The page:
Plaintiffs’ perspective

Plaintiffs in the original lawsuit, including Nyla Foster, Luc Bensimon and Jessica Hicklin, said in their recent federal court brief the 2019 consent agreement was binding on defendants in that lawsuit and people such as Kobach and Kelly subsequently made responsible for enforcing state law on birth certificates.

Language inserted into that negotiated consent decree prevented government officials from using the state’s powers to “perpetuate discrimination against vulnerable and discrete minorities like transgender people,” the plaintiffs said.

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“The mere enactment of a state law resurrecting the very policy found to be unconstitutional under the consent judgment does not make compliance with the consent judgment legally impermissible,” the plaintiffs’ brief said. “Rather, it shows that the consent judgment is operating just as it was intended to operate, by preventing the perpetuation of an unconstitutional policy violating the rights of transgender people born in Kansas.”

Kelly voted Senate Bill 180, but was overridden by the House and Senate. She said the bill wasn’t born of thoughtful deliberation among policymakers in Kansas, but was a copy-and-paste regurgitation of model legislation advocated by the Women’s Liberation Front, Independent Women’s Voice and Independent Women’s Law Center, all of Washington, D.C.

‘Cannot make up facts’

Kelly’s legal counsel submitted an amicus brief in support of the plaintiffs that argued Senate Bill 180 was discriminatory and a “willful failure of the Kansas Legislature to protect the rights of Kansans, which of course, includes transgender Kansans.”

“While the Kansas Legislature’s role is to make law, it cannot make up facts. Scientific evidence supports the recognition of transgender and gender-diverse Kansans,” the governor’s brief said.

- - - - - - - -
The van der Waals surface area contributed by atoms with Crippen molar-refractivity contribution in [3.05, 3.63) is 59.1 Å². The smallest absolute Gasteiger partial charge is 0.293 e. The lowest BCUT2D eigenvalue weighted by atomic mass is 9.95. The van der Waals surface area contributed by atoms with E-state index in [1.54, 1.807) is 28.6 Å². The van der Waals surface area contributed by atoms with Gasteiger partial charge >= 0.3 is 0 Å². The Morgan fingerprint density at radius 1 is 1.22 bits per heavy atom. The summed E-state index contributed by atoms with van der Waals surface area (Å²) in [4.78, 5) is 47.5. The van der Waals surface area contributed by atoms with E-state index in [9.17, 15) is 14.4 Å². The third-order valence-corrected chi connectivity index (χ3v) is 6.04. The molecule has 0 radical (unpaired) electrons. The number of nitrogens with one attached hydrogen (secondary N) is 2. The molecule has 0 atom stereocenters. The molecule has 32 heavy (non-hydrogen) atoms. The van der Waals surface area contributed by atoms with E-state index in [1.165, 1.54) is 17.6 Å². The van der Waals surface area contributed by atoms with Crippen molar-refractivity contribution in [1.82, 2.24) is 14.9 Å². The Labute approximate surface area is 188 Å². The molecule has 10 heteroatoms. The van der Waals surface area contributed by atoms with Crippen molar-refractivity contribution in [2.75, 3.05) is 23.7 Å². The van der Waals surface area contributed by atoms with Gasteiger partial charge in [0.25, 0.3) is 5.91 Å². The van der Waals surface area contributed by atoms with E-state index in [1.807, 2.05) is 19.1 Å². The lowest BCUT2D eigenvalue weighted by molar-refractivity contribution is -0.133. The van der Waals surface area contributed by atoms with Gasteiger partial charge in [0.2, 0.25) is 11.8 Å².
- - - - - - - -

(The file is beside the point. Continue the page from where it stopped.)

“Senate Bill 180 does not fix the discrimination in the birth certificate policy that led to the consent judgment,” the governor’s counsel said. “Senate Bill 180, at least according to the attorney general’s reading of it, makes the discrimination worse — not better.”

Kelly directed KDHE to keep in place policy allowing for amendment of gender markers on birth certificates. She said KDHE would, unless ordered by a court to do otherwise, follow Senate Bill 180 based on an interpretation of that law requiring the state to maintain a data set identifying individuals as male or female at birth.

The governor’s brief says the state law touted by Kobach didn’t prohibit subsequent reidentification of a sex marker on Kansas birth certificates. Plain language of the bill didn’t require a person to “only” and “forever” be identified a certain way, the governor’s brief said.

Kansas Reflector is part of States Newsroom, a network of news bureaus supported by grants and a coalition of donors as a 501c(3) public charity. Kansas Reflector maintains editorial independence. Contact Editor Sherman Smith for questions: info@kansasreflector.com. Follow Kansas Reflector on Facebook and Twitter.